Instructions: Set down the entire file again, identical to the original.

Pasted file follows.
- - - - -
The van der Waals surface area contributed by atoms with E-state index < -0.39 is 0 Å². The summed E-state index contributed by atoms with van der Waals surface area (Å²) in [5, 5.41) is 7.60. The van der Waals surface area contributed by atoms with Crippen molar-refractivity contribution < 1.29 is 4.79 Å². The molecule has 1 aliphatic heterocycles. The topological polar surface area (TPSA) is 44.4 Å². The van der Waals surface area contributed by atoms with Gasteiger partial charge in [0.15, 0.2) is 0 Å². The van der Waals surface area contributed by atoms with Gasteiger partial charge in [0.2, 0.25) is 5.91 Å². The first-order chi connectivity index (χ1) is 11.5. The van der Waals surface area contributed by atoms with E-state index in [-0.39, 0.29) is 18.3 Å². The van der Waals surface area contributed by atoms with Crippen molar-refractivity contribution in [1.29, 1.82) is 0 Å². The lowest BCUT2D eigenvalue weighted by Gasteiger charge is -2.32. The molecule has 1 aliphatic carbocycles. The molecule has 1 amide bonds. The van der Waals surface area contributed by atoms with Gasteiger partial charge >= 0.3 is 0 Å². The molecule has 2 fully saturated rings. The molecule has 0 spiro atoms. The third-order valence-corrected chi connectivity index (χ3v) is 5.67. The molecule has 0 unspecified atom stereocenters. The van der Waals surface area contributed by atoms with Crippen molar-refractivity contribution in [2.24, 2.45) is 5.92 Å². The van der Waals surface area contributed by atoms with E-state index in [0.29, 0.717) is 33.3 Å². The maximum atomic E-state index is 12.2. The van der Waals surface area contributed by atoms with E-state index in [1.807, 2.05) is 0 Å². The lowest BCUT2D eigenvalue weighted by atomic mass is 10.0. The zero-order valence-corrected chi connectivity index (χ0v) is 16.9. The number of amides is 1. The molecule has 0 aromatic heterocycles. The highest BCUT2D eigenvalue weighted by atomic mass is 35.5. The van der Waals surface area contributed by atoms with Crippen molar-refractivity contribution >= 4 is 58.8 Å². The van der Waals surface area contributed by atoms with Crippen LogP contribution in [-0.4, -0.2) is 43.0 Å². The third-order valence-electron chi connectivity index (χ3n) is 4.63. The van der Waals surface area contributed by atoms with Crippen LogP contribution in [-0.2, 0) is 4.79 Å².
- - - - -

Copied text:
The van der Waals surface area contributed by atoms with E-state index < -0.39 is 0 Å². The summed E-state index contributed by atoms with van der Waals surface area (Å²) in [5, 5.41) is 7.60. The van der Waals surface area contributed by atoms with Crippen molar-refractivity contribution < 1.29 is 4.79 Å². The molecule has 1 aliphatic heterocycles. The topological polar surface area (TPSA) is 44.4 Å². The van der Waals surface area contributed by atoms with Gasteiger partial charge in [0.15, 0.2) is 0 Å². The van der Waals surface area contributed by atoms with Gasteiger partial charge in [0.2, 0.25) is 5.91 Å². The first-order chi connectivity index (χ1) is 11.5. The van der Waals surface area contributed by atoms with E-state index in [-0.39, 0.29) is 18.3 Å². The van der Waals surface area contributed by atoms with Crippen molar-refractivity contribution in [1.29, 1.82) is 0 Å². The lowest BCUT2D eigenvalue weighted by Gasteiger charge is -2.32. The molecule has 1 aliphatic carbocycles. The molecule has 1 amide bonds. The van der Waals surface area contributed by atoms with Gasteiger partial charge >= 0.3 is 0 Å². The molecule has 2 fully saturated rings. The molecule has 0 spiro atoms. The third-order valence-corrected chi connectivity index (χ3v) is 5.67. The molecule has 0 unspecified atom stereocenters. The van der Waals surface area contributed by atoms with Crippen molar-refractivity contribution in [2.24, 2.45) is 5.92 Å². The van der Waals surface area contributed by atoms with E-state index in [0.29, 0.717) is 33.3 Å². The maximum atomic E-state index is 12.2. The van der Waals surface area contributed by atoms with E-state index in [1.807, 2.05) is 0 Å². The lowest BCUT2D eigenvalue weighted by atomic mass is 10.0. The zero-order valence-corrected chi connectivity index (χ0v) is 16.9. The number of amides is 1. The molecule has 0 aromatic heterocycles. The highest BCUT2D eigenvalue weighted by atomic mass is 35.5. The van der Waals surface area contributed by atoms with Crippen molar-refractivity contribution >= 4 is 58.8 Å². The van der Waals surface area contributed by atoms with Crippen LogP contribution in [-0.4, -0.2) is 43.0 Å². The third-order valence-electron chi connectivity index (χ3n) is 4.63. The van der Waals surface area contributed by atoms with Crippen LogP contribution in [-0.2, 0) is 4.79 Å².